Why Artists Stop Arting and Where Blogs Go to Die

I want to talk about a phenomenon that every blog reader has likely experienced at least once during their time as a fan of the written, online word. That phenomenon is the sudden and unheralded disappearance of their favorite blog author.

I decided to peer into this epidemic after recognizing that it had happened to me, through the perspective of my own inactive blog. Three years. That’s how long it had been since my last post. This blog was once a forum for me to talk about my art, my dreams as well as featuring the work of other authors going through similar journeys.

Then I just…stopped.

The “poof, they’re gone”-ing of blog authors seems to be a fairly common internet practice. Blogger enters the scene with big promises to build a community around a particular topic and regale her/his readers with expertise, experience and a laugh or two along the way. Blogger does that for a while and then, like dust in the wind, blogger disappears as suddenly as they arrived, leaving subscribers and fans wondering what the heck happened. Is the blogger okay? Were they kidnapped? Did they forget how to write?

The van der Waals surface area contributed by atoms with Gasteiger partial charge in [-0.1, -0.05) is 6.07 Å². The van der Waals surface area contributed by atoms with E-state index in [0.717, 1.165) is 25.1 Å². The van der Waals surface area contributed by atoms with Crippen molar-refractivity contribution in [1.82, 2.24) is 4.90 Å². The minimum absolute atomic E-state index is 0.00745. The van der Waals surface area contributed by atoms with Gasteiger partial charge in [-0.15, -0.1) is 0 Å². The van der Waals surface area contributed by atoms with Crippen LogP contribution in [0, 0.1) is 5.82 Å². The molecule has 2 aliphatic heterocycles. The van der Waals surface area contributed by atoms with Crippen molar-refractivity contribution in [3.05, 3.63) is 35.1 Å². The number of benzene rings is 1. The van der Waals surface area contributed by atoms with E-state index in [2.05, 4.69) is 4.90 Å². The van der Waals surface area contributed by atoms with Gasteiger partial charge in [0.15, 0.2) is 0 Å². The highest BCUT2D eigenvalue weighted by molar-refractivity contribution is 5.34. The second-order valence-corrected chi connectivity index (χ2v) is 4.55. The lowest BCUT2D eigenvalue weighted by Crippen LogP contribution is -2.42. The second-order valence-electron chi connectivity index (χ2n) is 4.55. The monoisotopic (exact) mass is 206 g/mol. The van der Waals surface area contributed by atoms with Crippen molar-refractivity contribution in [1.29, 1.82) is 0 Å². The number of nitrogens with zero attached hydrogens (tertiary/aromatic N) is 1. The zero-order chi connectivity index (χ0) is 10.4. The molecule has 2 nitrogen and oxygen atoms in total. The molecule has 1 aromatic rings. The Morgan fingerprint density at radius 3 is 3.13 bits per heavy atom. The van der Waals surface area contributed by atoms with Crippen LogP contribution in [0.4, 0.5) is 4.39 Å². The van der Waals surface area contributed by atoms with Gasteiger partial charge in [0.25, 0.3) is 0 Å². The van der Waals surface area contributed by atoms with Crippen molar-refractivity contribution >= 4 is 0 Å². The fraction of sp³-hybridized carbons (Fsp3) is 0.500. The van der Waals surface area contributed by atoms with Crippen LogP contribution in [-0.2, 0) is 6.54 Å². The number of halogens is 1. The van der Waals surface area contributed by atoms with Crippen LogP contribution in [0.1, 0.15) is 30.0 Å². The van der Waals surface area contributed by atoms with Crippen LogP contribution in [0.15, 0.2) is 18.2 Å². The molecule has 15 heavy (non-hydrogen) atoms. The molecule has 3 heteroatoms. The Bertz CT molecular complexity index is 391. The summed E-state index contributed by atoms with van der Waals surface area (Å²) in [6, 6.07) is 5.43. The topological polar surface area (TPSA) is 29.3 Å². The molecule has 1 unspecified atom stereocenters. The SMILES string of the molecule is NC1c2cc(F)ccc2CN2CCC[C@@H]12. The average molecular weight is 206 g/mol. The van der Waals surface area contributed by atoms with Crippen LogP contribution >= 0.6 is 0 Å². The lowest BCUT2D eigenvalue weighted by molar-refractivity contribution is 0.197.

What happens next – often a year or more later – is a brief return and halfhearted apology from said author and promise to do better and write more – mostly made out of a sense of obligation to the audience they built more than any genuine belief that they actually will “do better.”

I almost made one of those today. I almost wrote up the whole, “Hey guys, I’m back! I’ll do better! I’ll write more! Let’s go right back to talking about the effects of adolescent pain and discovery on writing!”

That would be bullshit. It would feel true for a blink of a moment as that old enthusiasm came back, then I’d hit “publish” and immediately get swept up in the same Capital-S “Stuff” that pulled me away in the first place.

So instead of apologizing, I’m going to talk about creativity through the lens one kind of project – a blog – and discuss why those creative projects grind to a halt.

We all know the general answer to this. I’m not keeping anyone in suspense here. The one and only answer is simply: life. Life, great unpredictable bastard that it is, just gets in the way.